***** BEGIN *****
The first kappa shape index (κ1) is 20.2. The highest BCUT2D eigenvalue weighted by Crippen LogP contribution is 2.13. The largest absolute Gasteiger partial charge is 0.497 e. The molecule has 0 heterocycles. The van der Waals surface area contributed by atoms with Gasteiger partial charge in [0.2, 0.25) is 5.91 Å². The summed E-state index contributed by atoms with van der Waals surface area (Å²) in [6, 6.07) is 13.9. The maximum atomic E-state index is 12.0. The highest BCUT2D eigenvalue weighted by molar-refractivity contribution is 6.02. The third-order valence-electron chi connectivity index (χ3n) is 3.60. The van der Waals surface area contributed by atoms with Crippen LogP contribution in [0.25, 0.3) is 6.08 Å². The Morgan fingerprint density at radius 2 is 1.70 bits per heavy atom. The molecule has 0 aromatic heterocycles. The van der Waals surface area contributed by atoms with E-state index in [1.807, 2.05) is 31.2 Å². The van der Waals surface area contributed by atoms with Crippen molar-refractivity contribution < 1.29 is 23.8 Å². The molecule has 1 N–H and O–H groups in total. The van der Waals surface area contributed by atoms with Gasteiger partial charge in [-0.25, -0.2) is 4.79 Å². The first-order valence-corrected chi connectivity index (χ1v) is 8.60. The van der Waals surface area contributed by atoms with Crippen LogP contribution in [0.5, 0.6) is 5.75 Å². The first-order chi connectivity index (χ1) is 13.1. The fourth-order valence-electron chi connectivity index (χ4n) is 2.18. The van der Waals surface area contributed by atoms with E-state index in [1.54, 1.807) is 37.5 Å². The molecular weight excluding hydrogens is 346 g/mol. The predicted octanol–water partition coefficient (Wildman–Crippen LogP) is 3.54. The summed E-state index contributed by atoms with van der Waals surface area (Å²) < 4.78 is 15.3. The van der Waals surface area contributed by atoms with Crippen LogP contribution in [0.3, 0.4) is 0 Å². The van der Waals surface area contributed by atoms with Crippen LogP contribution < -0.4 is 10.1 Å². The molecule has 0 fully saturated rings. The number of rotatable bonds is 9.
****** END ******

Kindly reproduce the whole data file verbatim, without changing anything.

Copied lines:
The first kappa shape index (κ1) is 20.2. The highest BCUT2D eigenvalue weighted by Crippen LogP contribution is 2.13. The largest absolute Gasteiger partial charge is 0.497 e. The molecule has 0 heterocycles. The van der Waals surface area contributed by atoms with Gasteiger partial charge in [0.2, 0.25) is 5.91 Å². The summed E-state index contributed by atoms with van der Waals surface area (Å²) in [6, 6.07) is 13.9. The maximum atomic E-state index is 12.0. The highest BCUT2D eigenvalue weighted by molar-refractivity contribution is 6.02. The third-order valence-electron chi connectivity index (χ3n) is 3.60. The van der Waals surface area contributed by atoms with Crippen LogP contribution in [0.25, 0.3) is 6.08 Å². The Morgan fingerprint density at radius 2 is 1.70 bits per heavy atom. The molecule has 0 aromatic heterocycles. The van der Waals surface area contributed by atoms with E-state index in [1.807, 2.05) is 31.2 Å². The van der Waals surface area contributed by atoms with Crippen molar-refractivity contribution < 1.29 is 23.8 Å². The molecule has 1 N–H and O–H groups in total. The van der Waals surface area contributed by atoms with Gasteiger partial charge in [-0.25, -0.2) is 4.79 Å². The first-order valence-corrected chi connectivity index (χ1v) is 8.60. The van der Waals surface area contributed by atoms with Crippen LogP contribution in [0.5, 0.6) is 5.75 Å². The first-order chi connectivity index (χ1) is 13.1. The fourth-order valence-electron chi connectivity index (χ4n) is 2.18. The van der Waals surface area contributed by atoms with E-state index in [1.54, 1.807) is 37.5 Å². The molecular weight excluding hydrogens is 346 g/mol. The predicted octanol–water partition coefficient (Wildman–Crippen LogP) is 3.54. The summed E-state index contributed by atoms with van der Waals surface area (Å²) < 4.78 is 15.3. The van der Waals surface area contributed by atoms with Crippen LogP contribution in [0.3, 0.4) is 0 Å². The van der Waals surface area contributed by atoms with Crippen LogP contribution < -0.4 is 10.1 Å². The molecule has 0 fully saturated rings. The number of rotatable bonds is 9.